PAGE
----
[Abstract re: George Thomas, Virginian for the Union by Christopher J. Einolf. Norman: University of Oklahoma
Left Side Inscription Photo, Click for full size
By Craig Swain, May 22, 2008
3. Left Side Inscription
Press, 2007.]
    — Submitted August 15, 2009, by Richard E. Miller of Oxon Hill, Maryland.

 
Additional keywords. George Henry Thomas; "Rock of Chickamauga"; "The Sledge of Nashville"; John Quincy Adams Ward, sculptor; Reconstruction.
 
Categories. War, US Civil
 
Equestrian Statue of General Thomas Photo, Click for full size
By Craig Swain, May 22, 2008
4. Equestrian Statue of General Thomas
Maj. Gen. George H. Thomas (1816 - 1870) Photo, Click for full size
By Richard E. Miller, August 17, 2009
5. Maj. Gen. George H. Thomas (1816 - 1870)
died at his post in San Francisco, California as Commander of the Army's Pacific Division; buried in Troy, New York.
Major General George H. Thomas Marker Photo, Click for full size
By J. Makali Bruton, September 7, 2015
6. Major General George H. Thomas Marker
This view shows how the center part of the metal decoration has been removed from the monument. Comparing it to the decoration on the opposite side, it probably was of an acorn (symbol of the Army of the Cumberland) over a five-pointed star. Interestingly, a stone acorn can also be seen on the monument underneath the metal decoration.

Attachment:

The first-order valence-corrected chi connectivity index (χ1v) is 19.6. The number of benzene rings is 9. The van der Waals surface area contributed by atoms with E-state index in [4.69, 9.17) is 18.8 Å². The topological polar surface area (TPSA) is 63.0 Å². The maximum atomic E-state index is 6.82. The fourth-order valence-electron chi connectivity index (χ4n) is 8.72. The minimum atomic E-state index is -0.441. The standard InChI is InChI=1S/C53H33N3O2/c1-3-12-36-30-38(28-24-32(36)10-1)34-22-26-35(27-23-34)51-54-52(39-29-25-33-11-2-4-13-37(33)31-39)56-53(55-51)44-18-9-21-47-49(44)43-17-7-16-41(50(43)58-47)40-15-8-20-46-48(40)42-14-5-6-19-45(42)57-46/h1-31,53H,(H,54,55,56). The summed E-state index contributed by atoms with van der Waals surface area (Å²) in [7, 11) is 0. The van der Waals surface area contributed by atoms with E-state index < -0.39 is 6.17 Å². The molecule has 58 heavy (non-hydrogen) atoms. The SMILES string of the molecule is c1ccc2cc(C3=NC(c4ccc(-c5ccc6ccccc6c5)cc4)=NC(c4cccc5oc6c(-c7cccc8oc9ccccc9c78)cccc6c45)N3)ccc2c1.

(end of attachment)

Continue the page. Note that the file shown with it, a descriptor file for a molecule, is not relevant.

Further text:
Major General George H. Thomas image, Click for more information
7. Major General George H. Thomas
Thomas was a loyal Southerner who fought for the Union during the Civil War. While occasionally surrounded by controversy, he was a stable and deliberate commander. He is well known for his stand on the closing stages of the Battle of Chickamauga. Later he soundly defeated a Confederate force in the battle of Nashville.

(Photo Source: Civil War photographs, 1861-1865 / compiled by Hirst D. Milhollen and Donald H. Mugridge, Washington, D.C. : Library of Congress, 1977. No. 0995)
Click for more information.
Maj. Gen. George H. Thomas Photo, Click for full size
By Richard E. Miller, August 17, 2009
8. Maj. Gen. George H. Thomas
"Bureau Bros.& Heaton/Founders Phila." (Left base of statue)
"J. Q. A. Ward./Sculp. 1879." (Base front)
 
 
Credits. This page originally submitted on , by Craig Swain of Leesburg, Virginia. This page has been viewed 2,113 times since then. Last updated on , by Richard E. Miller of Oxon Hill, Maryland. Photos:   1. submitted on , by Craig Swain of Leesburg, Virginia.   2. submitted on , by J. Makali Bruton of San Salvador, El Salvador.   3, 4. submitted on , by Craig Swain of Leesburg, Virginia.   5. submitted on , by Richard E. Miller of Oxon Hill, Maryland.   6. submitted on , by J. Makali Bruton of San Salvador, El Salvador.   7. submitted on , by Craig Swain of Leesburg, Virginia.   8. submitted on , by Richard E. Miller of Oxon Hill, Maryland. This page was last revised on June 16, 2016.